A New York physician assistant faces a five-year prison sentence after pleading guilty to conspiring to illegally distribute the painkiller oxycodone.
Michael Troyan, 38, was ordered to forfeit the $710,000 he made in the drug sales. He must also serve three years of supervised release. His physician assistant license was listed as inactive on the New York State Department of Health records at the time of his sentencing.
According to federal prosecutors, from 2011 to 2015 Troyan distributed more than 70,000 pills, which were later sold illegally. Officials said an investigation was launched when an unnamed surgeon reported Troyan as a possible drug dealer. He was caught after an undercover investigation videotaped him receiving large quantities of cash in exchange for fake oxycodone prescriptions at his Riverhead office.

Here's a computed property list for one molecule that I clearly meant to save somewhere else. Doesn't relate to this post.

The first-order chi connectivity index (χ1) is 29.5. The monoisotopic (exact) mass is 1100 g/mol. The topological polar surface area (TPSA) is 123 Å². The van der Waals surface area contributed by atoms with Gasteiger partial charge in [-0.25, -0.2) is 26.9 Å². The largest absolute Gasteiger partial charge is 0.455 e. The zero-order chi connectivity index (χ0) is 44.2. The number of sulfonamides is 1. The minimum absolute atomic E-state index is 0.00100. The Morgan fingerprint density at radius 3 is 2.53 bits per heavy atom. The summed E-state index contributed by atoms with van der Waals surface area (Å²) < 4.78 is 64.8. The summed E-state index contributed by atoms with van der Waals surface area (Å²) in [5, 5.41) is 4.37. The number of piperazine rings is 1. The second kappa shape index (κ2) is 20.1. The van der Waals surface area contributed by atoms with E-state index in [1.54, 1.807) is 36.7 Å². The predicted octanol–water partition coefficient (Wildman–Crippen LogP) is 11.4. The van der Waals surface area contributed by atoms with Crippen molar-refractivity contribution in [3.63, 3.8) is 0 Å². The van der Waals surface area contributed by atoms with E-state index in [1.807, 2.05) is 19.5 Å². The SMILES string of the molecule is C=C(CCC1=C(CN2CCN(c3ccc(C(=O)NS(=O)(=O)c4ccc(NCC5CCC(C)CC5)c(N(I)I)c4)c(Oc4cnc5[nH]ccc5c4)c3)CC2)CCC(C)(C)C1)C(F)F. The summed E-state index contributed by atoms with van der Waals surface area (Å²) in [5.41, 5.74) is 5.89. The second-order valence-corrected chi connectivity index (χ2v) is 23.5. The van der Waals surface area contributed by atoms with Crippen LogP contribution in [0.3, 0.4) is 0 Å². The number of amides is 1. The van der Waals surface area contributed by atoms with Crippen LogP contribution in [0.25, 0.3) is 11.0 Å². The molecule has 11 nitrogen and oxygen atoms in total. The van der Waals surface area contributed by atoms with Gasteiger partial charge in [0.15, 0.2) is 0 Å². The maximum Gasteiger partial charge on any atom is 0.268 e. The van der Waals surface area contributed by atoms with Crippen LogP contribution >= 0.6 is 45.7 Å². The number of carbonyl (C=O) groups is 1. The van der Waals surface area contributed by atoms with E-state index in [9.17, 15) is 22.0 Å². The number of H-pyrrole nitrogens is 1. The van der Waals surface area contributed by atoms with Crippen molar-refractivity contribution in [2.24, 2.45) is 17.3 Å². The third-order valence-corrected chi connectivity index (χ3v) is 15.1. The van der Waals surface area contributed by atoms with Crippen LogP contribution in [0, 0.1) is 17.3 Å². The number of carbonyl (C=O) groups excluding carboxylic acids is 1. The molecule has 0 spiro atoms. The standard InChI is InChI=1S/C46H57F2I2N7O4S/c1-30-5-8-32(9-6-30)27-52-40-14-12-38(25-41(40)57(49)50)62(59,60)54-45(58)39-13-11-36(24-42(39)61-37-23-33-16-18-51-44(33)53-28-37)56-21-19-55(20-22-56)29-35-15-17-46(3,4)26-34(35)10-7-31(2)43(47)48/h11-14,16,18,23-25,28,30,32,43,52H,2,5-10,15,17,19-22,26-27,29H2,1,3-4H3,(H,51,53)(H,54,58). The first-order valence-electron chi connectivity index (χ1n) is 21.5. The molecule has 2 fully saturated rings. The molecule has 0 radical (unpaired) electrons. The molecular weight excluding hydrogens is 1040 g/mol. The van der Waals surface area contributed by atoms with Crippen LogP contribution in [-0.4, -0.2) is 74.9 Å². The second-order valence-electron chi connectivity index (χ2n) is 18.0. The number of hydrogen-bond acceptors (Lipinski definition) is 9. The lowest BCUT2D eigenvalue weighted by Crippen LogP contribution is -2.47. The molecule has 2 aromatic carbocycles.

The licenses of physician assistants can be affected by alleged misconduct in the workplace. The Office of Professional Medical Conduct investigates all complaints about physician assistants. The office has the power to impose professional discipline through fines or license suspensions or revocations.
The consequences can be even more acute with a criminal conviction. Factors such as whether the physician assistant’s criminal conduct compromised patient care and whether the behavior was isolated or recurrent all affect the severity of the punishment.